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Initiative in Religion, Culture, and Policy @ MAGIC


Led by Professor Owen Gottlieb, the MAGIC Center Initiative in Religion, Culture, and Policy, cultivates new research and design, focused on games, religious literacy, the acquisition of cultural practices, and the implications for policy.

How can game systems and interactive media provide insight into religious studies, learning, and cultural production? And how can the study of religion and culture illuminate game design and the learning sciences? How might discoveries gained in the pursuit of these questions help to promote religious literacy, improved dialogue, discourse, and policy? The initiative seeks to unlock answers to these questions through original design and field research in games and simulations as well as through scholarly gatherings, discussions, and publications.


About the Initiative

The Initiative in Religion, Culture & Policy was established in January of 2015 and is managed by Owen Gottlieb, Ph.D., affiliate of the MAGIC Center and Assistant Professor of Interactive Games & Media. Gottlieb’s scholarship in digital media and games for learning crosses the fields of the learning sciences, religious studies, educational technology, Jewish studies and education, cultural anthropology, communication studies, and social studies education.

He is the founder and director of ConverJent: Jewish Games for Learning (www.converjent.org). His mobile augmented reality game Jewish Time Jump: NY was nominated for Most Innovative Game at the 2013 Games for Change Festival and has been featured in The AtlanticThe Village Voice, and Kill Screen.

Gottlieb is an ordained Reform rabbi (HUC-JIR) with industry experience in software project management for large corporate and non-profit clients. He has written screen and teleplays for Paramount and Universal, and worked for over twelve years as a director’s liaison for the Telluride Film Festival. He is a member of the Central Conference of American Rabbis; the Writers Guild of America, West; and the International Game Developers Association.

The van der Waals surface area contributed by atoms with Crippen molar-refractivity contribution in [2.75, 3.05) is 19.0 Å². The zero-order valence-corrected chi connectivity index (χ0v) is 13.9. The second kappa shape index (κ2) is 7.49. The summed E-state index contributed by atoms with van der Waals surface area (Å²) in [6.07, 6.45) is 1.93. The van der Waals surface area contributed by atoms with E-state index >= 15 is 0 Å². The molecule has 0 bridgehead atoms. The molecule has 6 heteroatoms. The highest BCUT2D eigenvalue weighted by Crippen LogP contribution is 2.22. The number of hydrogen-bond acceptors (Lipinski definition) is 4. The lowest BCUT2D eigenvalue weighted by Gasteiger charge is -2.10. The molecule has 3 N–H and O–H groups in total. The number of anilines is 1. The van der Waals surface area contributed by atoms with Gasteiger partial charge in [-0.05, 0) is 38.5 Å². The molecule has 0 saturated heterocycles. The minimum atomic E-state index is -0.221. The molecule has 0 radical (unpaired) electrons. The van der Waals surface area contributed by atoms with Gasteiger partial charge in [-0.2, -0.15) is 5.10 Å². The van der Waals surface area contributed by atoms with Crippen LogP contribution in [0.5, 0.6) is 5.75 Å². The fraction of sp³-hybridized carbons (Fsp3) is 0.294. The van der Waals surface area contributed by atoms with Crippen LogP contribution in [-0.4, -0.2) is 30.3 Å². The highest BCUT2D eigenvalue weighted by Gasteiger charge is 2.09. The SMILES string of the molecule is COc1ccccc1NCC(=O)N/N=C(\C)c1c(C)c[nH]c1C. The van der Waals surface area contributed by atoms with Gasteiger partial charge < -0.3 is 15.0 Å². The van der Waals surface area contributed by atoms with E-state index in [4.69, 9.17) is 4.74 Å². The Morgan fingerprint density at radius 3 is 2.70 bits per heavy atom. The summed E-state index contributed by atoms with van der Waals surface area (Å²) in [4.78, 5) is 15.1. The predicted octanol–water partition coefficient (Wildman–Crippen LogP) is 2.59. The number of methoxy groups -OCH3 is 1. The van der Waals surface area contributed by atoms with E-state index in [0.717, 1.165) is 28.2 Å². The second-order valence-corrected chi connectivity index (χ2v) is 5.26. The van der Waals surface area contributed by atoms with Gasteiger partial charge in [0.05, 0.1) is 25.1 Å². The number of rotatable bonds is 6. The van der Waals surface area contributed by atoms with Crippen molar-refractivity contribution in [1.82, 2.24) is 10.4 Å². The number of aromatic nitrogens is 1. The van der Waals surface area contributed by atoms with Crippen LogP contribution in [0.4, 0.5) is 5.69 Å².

RCP@MAGIC Projects

Lost & Found: A Series of Games teaching Medieval Religious Legal Systems

Lost & Found is a strategy card-to-mobile game system that teaches medieval religious legal systems with attention to period accuracy and cultural and historical context.  The game emphasizes the pro-social aspects of religious legal systems including collaboration and cooperation.

The purpose of the Lost & Found project is to expand the discourse around religious legal systems, to enrich public conversations in a variety of communities, and to promote greater understanding of the religious traditions that build the fabric of the United States. Comparative religious literacy can build bridges between and within communities and prepare learners to be responsible citizens in our pluralist democracy.

In the game, players take on the role of villagers who must balance family needs with communal needs.  They must balance cooperative actions even while addressing individual needs.

Set in Fustat (Old Cairo) in the 12th Century, a crossroads of religions, the initial module teaches elements of Mishneh Torah, the Jewish legal code written by Moses Maimonides.  Maimonides was influenced by Islamic legal scholars and philosophers such as Averroes and Al Ghazahli; he also influenced Islamic scholars.  The upcoming expansion draws from sources such as the Averroes’ (Ibn Rushd) The Distinguished Jurist’s Primer and Al-Hidayah by Burhan al-Din al-Marghinani.  The Islamic law expansion will allow players to learn about the shared relationship between Jewish and Islamic legal systems.

Generous Support for RCP Design and Research

The Lost & Found card game has been graciously supported by seed funding from the B. Thomas Golisano College of Computing & Information Sciences, the Office of the Vice President for Research, RIT, and matching funds from MAGIC.

The digital prototype based on the card game is funded by the National Endowment for the Humanities. Any views, findings, conclusions, or recommendations expressed in this paper do not necessarily represent those of the National Endowment for the Humanities.